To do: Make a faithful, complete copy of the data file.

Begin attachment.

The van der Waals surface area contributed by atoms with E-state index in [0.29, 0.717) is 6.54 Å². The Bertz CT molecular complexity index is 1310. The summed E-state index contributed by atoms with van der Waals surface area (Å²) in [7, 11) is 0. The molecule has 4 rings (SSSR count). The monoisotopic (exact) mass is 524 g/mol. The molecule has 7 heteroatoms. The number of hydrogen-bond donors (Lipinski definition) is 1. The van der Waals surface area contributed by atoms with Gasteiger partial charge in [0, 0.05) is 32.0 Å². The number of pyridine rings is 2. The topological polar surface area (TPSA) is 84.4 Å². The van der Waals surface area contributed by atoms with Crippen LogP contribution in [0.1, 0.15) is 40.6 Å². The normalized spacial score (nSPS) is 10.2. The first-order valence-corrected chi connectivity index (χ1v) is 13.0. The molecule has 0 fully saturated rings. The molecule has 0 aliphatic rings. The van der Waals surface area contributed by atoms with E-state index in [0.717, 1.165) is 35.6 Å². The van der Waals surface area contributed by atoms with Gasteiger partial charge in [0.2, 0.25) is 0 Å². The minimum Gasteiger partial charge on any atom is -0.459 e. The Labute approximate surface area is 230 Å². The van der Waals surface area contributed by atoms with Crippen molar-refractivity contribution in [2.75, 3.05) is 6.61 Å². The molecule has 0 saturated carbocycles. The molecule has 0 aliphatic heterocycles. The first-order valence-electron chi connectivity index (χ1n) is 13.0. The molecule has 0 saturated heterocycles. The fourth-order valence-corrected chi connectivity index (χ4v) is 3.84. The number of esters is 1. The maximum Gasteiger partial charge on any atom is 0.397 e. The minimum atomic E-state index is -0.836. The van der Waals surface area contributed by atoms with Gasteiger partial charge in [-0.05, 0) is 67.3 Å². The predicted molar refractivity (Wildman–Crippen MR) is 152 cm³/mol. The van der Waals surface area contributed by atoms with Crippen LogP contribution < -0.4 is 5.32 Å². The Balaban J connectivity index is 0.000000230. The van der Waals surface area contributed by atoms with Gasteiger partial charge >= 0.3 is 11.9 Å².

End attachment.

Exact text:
The van der Waals surface area contributed by atoms with E-state index in [0.29, 0.717) is 6.54 Å². The Bertz CT molecular complexity index is 1310. The summed E-state index contributed by atoms with van der Waals surface area (Å²) in [7, 11) is 0. The molecule has 4 rings (SSSR count). The monoisotopic (exact) mass is 524 g/mol. The molecule has 7 heteroatoms. The number of hydrogen-bond donors (Lipinski definition) is 1. The van der Waals surface area contributed by atoms with Gasteiger partial charge in [0, 0.05) is 32.0 Å². The number of pyridine rings is 2. The topological polar surface area (TPSA) is 84.4 Å². The van der Waals surface area contributed by atoms with Crippen LogP contribution in [0.1, 0.15) is 40.6 Å². The normalized spacial score (nSPS) is 10.2. The first-order valence-corrected chi connectivity index (χ1v) is 13.0. The molecule has 0 fully saturated rings. The molecule has 0 aliphatic rings. The van der Waals surface area contributed by atoms with E-state index in [0.717, 1.165) is 35.6 Å². The van der Waals surface area contributed by atoms with Gasteiger partial charge in [0.2, 0.25) is 0 Å². The minimum Gasteiger partial charge on any atom is -0.459 e. The Labute approximate surface area is 230 Å². The van der Waals surface area contributed by atoms with Crippen molar-refractivity contribution in [2.75, 3.05) is 6.61 Å². The molecule has 0 saturated carbocycles. The molecule has 0 aliphatic heterocycles. The first-order valence-electron chi connectivity index (χ1n) is 13.0. The molecule has 0 saturated heterocycles. The fourth-order valence-corrected chi connectivity index (χ4v) is 3.84. The number of esters is 1. The maximum Gasteiger partial charge on any atom is 0.397 e. The minimum atomic E-state index is -0.836. The van der Waals surface area contributed by atoms with Gasteiger partial charge in [-0.05, 0) is 67.3 Å². The predicted molar refractivity (Wildman–Crippen MR) is 152 cm³/mol. The van der Waals surface area contributed by atoms with Crippen LogP contribution < -0.4 is 5.32 Å². The Balaban J connectivity index is 0.000000230. The van der Waals surface area contributed by atoms with Gasteiger partial charge >= 0.3 is 11.9 Å².